Lake Gonzales (H-4)
Location: On the Guadalupe River watershed
in Gonzales County, twelve miles west of the city of Gonzales
on US 90A
Surface area: 696 acres
Pool Elevation: 332.5 ft. msl
Fluctuation: 2-3 feet
Normal Clarity: Stained to partly clear
Reservoir Controlling Authority
Guadalupe-Blanco River Authority
933 E. Court St.
Seguin, Texas 78155
Many native aquatic plant species are present, including cattail, pondweed, American lotus, spatterdock, and rushes. Most are restricted to shallow areas and the edges of the river channel. Introduced exotics such as water hyacinth, water lettuce, and hydrilla have caused access problems in the past. Although still present, they are not currently at high concentrations.
Predominant Fish Species
Maps are available from the GBRA (830) 379-5822.
All species are currently managed under statewide regulations.
Largemouth bass and white crappie are the most popular sportfish in the reservoir. Largemouth bass are abundant with frequent reports of large fish being boated. Crappie fishing can be excellent, especially in the fall. Blue and channel catfish are the most abundant catfish species, although flathead catfish are present in moderate numbers. Bluegill and redear sunfish are abundant and can provide excellent fishing for the young and old.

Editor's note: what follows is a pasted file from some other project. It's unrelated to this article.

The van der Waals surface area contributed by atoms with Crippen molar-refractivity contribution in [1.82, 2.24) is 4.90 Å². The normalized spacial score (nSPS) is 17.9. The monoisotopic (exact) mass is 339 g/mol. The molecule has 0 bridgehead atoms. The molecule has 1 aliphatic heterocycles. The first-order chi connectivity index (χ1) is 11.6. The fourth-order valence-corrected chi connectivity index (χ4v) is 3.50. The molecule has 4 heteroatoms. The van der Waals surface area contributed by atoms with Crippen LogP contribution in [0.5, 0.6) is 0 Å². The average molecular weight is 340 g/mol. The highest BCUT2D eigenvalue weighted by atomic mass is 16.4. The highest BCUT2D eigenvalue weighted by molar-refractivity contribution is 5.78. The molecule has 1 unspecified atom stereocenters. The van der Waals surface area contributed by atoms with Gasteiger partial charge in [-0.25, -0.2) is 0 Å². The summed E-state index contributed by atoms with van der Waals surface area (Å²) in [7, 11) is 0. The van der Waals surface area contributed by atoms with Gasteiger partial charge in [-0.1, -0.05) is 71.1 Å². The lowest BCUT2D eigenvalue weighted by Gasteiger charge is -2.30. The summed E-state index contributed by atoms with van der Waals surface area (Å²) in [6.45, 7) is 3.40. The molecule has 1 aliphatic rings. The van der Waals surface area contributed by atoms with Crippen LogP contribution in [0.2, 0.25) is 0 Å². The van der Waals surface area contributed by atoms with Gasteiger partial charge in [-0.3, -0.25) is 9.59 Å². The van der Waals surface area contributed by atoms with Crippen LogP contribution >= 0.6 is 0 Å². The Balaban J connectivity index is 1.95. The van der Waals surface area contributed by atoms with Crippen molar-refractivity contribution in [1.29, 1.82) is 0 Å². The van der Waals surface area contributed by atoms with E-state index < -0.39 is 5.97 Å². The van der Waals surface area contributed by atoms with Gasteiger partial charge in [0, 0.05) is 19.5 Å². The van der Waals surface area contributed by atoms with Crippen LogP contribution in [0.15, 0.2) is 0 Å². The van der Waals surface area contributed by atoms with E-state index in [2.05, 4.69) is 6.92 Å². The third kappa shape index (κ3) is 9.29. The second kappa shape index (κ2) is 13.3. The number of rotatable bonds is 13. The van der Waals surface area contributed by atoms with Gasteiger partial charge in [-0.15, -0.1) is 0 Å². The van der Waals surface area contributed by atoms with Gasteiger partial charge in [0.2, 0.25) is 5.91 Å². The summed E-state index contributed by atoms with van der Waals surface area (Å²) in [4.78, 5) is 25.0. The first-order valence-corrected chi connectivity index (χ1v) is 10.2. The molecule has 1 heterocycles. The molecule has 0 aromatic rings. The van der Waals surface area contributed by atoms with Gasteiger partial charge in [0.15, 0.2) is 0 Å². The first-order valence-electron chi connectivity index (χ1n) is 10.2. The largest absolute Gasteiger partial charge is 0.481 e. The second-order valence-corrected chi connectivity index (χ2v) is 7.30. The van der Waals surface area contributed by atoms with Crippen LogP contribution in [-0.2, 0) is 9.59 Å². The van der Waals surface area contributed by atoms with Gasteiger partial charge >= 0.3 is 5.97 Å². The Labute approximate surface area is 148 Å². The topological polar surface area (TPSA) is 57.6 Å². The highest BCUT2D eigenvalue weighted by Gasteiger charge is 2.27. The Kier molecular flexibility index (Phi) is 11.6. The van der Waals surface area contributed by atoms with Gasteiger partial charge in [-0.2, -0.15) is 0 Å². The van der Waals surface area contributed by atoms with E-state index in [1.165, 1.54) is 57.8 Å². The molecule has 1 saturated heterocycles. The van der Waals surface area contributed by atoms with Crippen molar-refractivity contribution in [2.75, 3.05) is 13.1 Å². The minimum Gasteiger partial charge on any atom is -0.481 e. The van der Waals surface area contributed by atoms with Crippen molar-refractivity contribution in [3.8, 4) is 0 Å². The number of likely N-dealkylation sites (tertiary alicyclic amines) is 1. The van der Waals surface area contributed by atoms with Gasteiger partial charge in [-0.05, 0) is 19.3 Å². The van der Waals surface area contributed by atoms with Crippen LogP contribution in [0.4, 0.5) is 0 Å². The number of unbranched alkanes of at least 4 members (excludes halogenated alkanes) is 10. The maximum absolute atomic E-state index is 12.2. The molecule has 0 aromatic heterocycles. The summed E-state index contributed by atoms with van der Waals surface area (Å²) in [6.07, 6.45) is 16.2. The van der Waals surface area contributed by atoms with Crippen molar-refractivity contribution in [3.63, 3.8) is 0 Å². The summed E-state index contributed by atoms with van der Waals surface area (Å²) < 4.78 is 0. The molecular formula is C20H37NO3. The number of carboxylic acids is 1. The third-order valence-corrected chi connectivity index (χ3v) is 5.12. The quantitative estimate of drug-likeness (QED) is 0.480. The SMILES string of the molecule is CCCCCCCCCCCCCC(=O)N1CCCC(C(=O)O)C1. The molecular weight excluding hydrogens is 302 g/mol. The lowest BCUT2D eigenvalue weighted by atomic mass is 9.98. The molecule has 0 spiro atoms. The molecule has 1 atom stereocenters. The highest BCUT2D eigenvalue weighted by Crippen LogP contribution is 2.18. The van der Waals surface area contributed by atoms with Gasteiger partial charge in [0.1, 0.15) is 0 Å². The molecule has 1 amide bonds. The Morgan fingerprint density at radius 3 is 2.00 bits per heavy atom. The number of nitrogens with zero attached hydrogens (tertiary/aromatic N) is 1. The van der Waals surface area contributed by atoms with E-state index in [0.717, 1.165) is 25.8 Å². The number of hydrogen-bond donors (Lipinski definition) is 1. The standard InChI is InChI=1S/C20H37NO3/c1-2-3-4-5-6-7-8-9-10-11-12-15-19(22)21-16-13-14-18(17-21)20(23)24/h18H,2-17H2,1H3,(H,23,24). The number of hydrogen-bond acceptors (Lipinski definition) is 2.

Lake Gonzales contains overhanging trees, submerged brush, and shaded edges, all providing excellent habitat for game fish. It is dominated by the main river channel which provides steep dropoffs in the upper portion of the reservoir and deeper holes in the lower portion. Many shallow areas in the lower portion of the reservoir, adjacent to the river channel, concentrate baitfish and provide excellent feeding areas for largemouth bass and catfish.
Largemouth bass anglers are most successful on Lake Gonzales during the spring, fall, and winter months. Popular baits include spinnerbaits, buzzbaits, rattletraps, crankbaits, and unweighted soft plastic worms or jerkbaits. Topwater baits such as: buzzbaits, Zara Spooks, or Pop-R's, presented very early or very late in the day near visible cover, are popular and can be productive throughout the day if cloud cover is present. Flipping jigs, plastic worms, or tube baits in shaded cover are often productive when other baits fail to produce. Crappie fishing is usually best with live minnows near submerged brush in the cooler months of the year, although small jigs in white, pink, or black and chartreuse also produce nice catches when dabbled near submerged brush or vegetation.
Catfish anglers can find blue and channel catfish throughout the reservoir. Although most catfish anglers prefer deeper water, blue and channel catfish are often found in relatively shallow areas near flooded terrestrial vegetation. Cheesebait and cutbait produce good catches, while live minnows, bluegill, or shad sometimes pay off with larger fish. Sunfish such as bluegill and redear are abundant and can provide hours of enjoyment fishing with worms or crickets under a bobber.